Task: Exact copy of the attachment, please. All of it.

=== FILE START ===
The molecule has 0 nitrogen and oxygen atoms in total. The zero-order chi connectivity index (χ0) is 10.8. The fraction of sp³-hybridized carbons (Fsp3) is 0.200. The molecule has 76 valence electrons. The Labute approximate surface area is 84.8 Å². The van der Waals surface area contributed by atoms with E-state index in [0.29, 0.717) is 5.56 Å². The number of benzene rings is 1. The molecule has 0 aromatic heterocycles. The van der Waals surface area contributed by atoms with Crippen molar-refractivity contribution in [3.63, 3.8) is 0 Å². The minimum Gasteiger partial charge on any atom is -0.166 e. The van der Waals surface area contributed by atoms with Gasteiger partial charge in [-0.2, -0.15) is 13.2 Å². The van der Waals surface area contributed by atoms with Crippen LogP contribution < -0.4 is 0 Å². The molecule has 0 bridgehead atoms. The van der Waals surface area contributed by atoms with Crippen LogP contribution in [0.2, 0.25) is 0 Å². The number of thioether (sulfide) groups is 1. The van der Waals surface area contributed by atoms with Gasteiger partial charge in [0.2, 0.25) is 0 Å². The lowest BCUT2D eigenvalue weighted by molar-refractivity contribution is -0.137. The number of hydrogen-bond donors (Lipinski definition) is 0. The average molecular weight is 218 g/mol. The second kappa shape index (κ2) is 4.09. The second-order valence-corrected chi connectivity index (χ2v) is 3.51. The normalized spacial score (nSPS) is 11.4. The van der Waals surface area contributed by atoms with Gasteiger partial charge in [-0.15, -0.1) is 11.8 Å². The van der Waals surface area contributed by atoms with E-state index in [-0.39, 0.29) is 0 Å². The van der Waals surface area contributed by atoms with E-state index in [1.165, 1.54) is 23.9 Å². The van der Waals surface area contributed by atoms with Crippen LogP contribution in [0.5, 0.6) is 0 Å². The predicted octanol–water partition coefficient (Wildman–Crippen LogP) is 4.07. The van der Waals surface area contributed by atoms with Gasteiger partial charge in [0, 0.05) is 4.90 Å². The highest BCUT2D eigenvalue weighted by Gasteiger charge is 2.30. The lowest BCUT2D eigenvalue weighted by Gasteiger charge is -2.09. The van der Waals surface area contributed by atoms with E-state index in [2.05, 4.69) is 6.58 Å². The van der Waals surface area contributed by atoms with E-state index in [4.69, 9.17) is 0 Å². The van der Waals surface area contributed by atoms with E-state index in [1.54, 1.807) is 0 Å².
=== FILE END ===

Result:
The molecule has 0 nitrogen and oxygen atoms in total. The zero-order chi connectivity index (χ0) is 10.8. The fraction of sp³-hybridized carbons (Fsp3) is 0.200. The molecule has 76 valence electrons. The Labute approximate surface area is 84.8 Å². The van der Waals surface area contributed by atoms with E-state index in [0.29, 0.717) is 5.56 Å². The number of benzene rings is 1. The molecule has 0 aromatic heterocycles. The van der Waals surface area contributed by atoms with Crippen molar-refractivity contribution in [3.63, 3.8) is 0 Å². The minimum Gasteiger partial charge on any atom is -0.166 e. The van der Waals surface area contributed by atoms with Gasteiger partial charge in [-0.2, -0.15) is 13.2 Å². The van der Waals surface area contributed by atoms with Crippen LogP contribution < -0.4 is 0 Å². The molecule has 0 bridgehead atoms. The van der Waals surface area contributed by atoms with Crippen LogP contribution in [0.2, 0.25) is 0 Å². The number of thioether (sulfide) groups is 1. The van der Waals surface area contributed by atoms with Gasteiger partial charge in [0.2, 0.25) is 0 Å². The lowest BCUT2D eigenvalue weighted by molar-refractivity contribution is -0.137. The number of hydrogen-bond donors (Lipinski definition) is 0. The average molecular weight is 218 g/mol. The second kappa shape index (κ2) is 4.09. The second-order valence-corrected chi connectivity index (χ2v) is 3.51. The normalized spacial score (nSPS) is 11.4. The van der Waals surface area contributed by atoms with Gasteiger partial charge in [-0.15, -0.1) is 11.8 Å². The van der Waals surface area contributed by atoms with E-state index in [-0.39, 0.29) is 0 Å². The van der Waals surface area contributed by atoms with E-state index in [1.165, 1.54) is 23.9 Å². The van der Waals surface area contributed by atoms with Crippen LogP contribution in [0.5, 0.6) is 0 Å². The predicted octanol–water partition coefficient (Wildman–Crippen LogP) is 4.07. The van der Waals surface area contributed by atoms with Gasteiger partial charge in [0, 0.05) is 4.90 Å². The highest BCUT2D eigenvalue weighted by Gasteiger charge is 2.30. The lowest BCUT2D eigenvalue weighted by Gasteiger charge is -2.09. The van der Waals surface area contributed by atoms with E-state index in [2.05, 4.69) is 6.58 Å². The van der Waals surface area contributed by atoms with E-state index in [4.69, 9.17) is 0 Å². The van der Waals surface area contributed by atoms with E-state index in [1.54, 1.807) is 0 Å².